As part of a €46.4m investment, Science Foundation Ireland (SFI) is expanding the Lero software research centre at the University of Limerick (UL), creating 136 new research positions.
This expansion will be one of the biggest in Lero’s history, with €32.6m of the investment being funded by Science Foundation Ireland (SFI) with additional support from the EU Structural Funds. There is also a contribution of €13.8m coming from various players in the industry.
The additional funding will also allow for Lero’s expansion to incorporate software researchers from University College Cork (UCC) and NUI Maynooth, which now means that all Irish universities plus Dundalk IT are represented in the national centre.
With recruitment for researchers beginning immediately, the centre will be looking to fill 90 PhD research positions, as well as 46 post-doctoral research posts to help it expand its research scope from purely software engineering to a wider range of software disciplines.
Lero and the SFI said that these research areas will combine core research with targeted projects in up-and-coming sectors, including cybersecurity, internet of things (IoT), cloud computing, medical devices and smart cities.
“As a result of investments like this, Ireland can become recognised as a global centre for software research with major benefits for the economy,” said Lero’s director, Prof Mike Hinchey. “Software is at the heart of the most exciting developments in technology as we see the digital and physical worlds increasingly integrate. Today software is everywhere and our quality of life and economic wellbeing depend on it.”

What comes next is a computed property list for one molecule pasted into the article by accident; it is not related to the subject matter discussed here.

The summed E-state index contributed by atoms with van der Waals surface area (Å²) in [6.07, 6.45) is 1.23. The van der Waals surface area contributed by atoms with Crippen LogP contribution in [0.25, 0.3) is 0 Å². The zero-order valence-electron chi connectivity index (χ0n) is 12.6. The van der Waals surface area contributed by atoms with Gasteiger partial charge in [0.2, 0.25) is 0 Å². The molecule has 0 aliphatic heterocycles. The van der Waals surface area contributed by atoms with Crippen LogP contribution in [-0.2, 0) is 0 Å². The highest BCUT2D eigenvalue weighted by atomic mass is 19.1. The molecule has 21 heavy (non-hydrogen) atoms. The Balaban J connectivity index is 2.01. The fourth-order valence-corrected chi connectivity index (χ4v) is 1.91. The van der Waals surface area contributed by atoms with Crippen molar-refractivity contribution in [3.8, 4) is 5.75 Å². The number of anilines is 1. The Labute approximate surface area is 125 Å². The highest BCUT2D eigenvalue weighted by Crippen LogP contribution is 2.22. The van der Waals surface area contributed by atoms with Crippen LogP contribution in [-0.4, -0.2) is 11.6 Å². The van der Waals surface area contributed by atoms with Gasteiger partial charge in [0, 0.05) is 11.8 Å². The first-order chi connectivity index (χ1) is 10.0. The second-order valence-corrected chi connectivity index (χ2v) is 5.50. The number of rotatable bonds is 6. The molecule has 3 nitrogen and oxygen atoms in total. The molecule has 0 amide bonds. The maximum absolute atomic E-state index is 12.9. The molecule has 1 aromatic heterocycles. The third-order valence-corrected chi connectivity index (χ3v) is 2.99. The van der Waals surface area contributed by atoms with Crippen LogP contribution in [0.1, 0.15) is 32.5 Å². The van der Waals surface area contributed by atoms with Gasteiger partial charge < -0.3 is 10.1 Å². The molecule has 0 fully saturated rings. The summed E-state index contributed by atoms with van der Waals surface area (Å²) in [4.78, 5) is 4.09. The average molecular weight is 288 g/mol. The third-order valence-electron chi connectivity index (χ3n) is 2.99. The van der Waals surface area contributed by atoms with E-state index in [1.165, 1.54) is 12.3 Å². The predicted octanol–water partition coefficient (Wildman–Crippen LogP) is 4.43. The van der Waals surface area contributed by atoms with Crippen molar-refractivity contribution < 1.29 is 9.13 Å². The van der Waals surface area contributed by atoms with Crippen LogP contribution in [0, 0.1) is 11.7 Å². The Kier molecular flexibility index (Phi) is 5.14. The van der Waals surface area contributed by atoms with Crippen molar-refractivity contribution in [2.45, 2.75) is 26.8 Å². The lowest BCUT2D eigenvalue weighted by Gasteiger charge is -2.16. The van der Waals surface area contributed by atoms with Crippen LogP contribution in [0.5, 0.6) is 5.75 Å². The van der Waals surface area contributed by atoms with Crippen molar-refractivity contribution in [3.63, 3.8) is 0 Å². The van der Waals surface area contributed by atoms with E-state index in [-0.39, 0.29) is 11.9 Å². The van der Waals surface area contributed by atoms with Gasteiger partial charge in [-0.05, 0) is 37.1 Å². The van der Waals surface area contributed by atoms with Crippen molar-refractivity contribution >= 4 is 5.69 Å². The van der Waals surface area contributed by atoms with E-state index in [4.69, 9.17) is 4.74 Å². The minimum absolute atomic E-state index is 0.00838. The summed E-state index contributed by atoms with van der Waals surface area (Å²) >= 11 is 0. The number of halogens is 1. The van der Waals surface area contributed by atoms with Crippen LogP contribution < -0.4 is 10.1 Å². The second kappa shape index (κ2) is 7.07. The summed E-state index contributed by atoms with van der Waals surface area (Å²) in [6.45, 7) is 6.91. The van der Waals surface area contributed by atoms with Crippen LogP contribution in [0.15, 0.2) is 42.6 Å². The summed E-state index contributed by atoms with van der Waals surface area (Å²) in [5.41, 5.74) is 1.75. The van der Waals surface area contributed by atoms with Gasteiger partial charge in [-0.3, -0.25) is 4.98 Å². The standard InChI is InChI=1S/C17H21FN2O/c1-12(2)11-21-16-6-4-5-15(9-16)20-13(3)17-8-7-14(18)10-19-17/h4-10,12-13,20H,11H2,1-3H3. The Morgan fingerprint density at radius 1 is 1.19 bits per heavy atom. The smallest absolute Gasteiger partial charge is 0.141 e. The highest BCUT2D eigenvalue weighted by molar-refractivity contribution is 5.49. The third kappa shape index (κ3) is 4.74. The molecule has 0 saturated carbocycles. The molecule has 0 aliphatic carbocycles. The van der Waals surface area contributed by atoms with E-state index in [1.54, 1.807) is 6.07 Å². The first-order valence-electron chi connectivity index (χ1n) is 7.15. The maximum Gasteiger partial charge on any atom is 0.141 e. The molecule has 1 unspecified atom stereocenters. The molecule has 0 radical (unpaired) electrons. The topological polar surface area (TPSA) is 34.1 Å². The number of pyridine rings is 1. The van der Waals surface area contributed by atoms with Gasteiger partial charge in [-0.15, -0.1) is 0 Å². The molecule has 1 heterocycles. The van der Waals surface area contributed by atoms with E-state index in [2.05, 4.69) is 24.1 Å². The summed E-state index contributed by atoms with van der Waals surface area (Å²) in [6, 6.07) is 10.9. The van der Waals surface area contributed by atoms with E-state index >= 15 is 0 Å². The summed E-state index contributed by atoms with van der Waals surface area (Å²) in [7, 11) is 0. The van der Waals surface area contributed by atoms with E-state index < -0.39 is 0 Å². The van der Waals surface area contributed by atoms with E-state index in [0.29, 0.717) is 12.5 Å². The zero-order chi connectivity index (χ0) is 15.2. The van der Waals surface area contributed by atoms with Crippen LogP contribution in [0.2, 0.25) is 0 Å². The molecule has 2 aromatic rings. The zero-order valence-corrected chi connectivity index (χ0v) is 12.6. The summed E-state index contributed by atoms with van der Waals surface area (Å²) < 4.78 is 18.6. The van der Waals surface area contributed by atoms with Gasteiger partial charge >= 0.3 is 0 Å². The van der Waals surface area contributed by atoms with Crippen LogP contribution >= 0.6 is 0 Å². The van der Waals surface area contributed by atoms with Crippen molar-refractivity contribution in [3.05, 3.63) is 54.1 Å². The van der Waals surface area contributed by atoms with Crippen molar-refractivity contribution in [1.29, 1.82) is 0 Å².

Hinchey recently spoke with Siliconrepublic.com about the need to encourage the early teaching of mathematics and technology among girls as essential to addressing the gender gap in the tech industry. We also included him our list of Irish software superstars.
Also adding his comments, the SFI’s director-general, Prof Mark Ferguson, said that the €46.4m figure is the largest-ever state and industry co-funded research investment in the history of Ireland.
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